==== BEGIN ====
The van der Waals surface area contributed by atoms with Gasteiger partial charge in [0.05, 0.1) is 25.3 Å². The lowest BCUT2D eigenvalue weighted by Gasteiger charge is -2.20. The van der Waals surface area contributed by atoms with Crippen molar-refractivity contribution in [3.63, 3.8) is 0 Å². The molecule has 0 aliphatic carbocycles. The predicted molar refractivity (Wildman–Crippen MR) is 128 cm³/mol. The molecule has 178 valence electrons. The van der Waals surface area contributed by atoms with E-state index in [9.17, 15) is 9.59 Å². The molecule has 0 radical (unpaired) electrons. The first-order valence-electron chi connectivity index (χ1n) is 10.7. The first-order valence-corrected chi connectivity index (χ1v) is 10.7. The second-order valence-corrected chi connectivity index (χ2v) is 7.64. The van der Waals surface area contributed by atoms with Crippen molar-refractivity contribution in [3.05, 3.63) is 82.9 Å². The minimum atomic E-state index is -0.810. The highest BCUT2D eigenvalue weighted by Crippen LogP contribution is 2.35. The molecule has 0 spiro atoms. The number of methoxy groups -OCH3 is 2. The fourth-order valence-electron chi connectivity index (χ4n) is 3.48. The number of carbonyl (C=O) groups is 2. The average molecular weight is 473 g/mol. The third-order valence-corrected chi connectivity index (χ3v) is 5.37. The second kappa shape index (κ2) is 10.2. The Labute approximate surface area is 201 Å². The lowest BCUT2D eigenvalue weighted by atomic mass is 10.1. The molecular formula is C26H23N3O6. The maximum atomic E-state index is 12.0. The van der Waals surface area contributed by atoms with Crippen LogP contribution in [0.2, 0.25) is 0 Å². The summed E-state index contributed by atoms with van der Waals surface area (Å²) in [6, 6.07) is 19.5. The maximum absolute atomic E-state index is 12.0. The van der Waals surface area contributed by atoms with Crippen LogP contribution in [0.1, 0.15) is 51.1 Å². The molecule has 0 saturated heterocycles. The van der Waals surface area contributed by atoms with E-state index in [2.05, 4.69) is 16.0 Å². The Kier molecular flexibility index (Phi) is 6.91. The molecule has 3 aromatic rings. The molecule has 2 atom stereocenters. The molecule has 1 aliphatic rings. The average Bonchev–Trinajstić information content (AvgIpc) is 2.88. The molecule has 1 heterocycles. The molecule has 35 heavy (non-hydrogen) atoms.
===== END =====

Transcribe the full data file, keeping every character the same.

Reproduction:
The van der Waals surface area contributed by atoms with Gasteiger partial charge in [0.05, 0.1) is 25.3 Å². The lowest BCUT2D eigenvalue weighted by Gasteiger charge is -2.20. The van der Waals surface area contributed by atoms with Crippen molar-refractivity contribution in [3.63, 3.8) is 0 Å². The molecule has 0 aliphatic carbocycles. The predicted molar refractivity (Wildman–Crippen MR) is 128 cm³/mol. The molecule has 178 valence electrons. The van der Waals surface area contributed by atoms with E-state index in [9.17, 15) is 9.59 Å². The molecule has 0 radical (unpaired) electrons. The first-order valence-electron chi connectivity index (χ1n) is 10.7. The first-order valence-corrected chi connectivity index (χ1v) is 10.7. The second-order valence-corrected chi connectivity index (χ2v) is 7.64. The van der Waals surface area contributed by atoms with Crippen molar-refractivity contribution in [3.05, 3.63) is 82.9 Å². The minimum atomic E-state index is -0.810. The highest BCUT2D eigenvalue weighted by Crippen LogP contribution is 2.35. The molecule has 0 spiro atoms. The number of methoxy groups -OCH3 is 2. The fourth-order valence-electron chi connectivity index (χ4n) is 3.48. The number of carbonyl (C=O) groups is 2. The average molecular weight is 473 g/mol. The third-order valence-corrected chi connectivity index (χ3v) is 5.37. The second kappa shape index (κ2) is 10.2. The Labute approximate surface area is 201 Å². The lowest BCUT2D eigenvalue weighted by atomic mass is 10.1. The molecular formula is C26H23N3O6. The maximum atomic E-state index is 12.0. The van der Waals surface area contributed by atoms with Crippen LogP contribution in [0.2, 0.25) is 0 Å². The summed E-state index contributed by atoms with van der Waals surface area (Å²) in [6, 6.07) is 19.5. The maximum absolute atomic E-state index is 12.0. The van der Waals surface area contributed by atoms with Crippen LogP contribution in [0.1, 0.15) is 51.1 Å². The molecule has 0 saturated heterocycles. The van der Waals surface area contributed by atoms with E-state index in [2.05, 4.69) is 16.0 Å². The Kier molecular flexibility index (Phi) is 6.91. The molecule has 3 aromatic rings. The molecule has 2 atom stereocenters. The molecule has 1 aliphatic rings. The average Bonchev–Trinajstić information content (AvgIpc) is 2.88. The molecule has 1 heterocycles. The molecule has 35 heavy (non-hydrogen) atoms.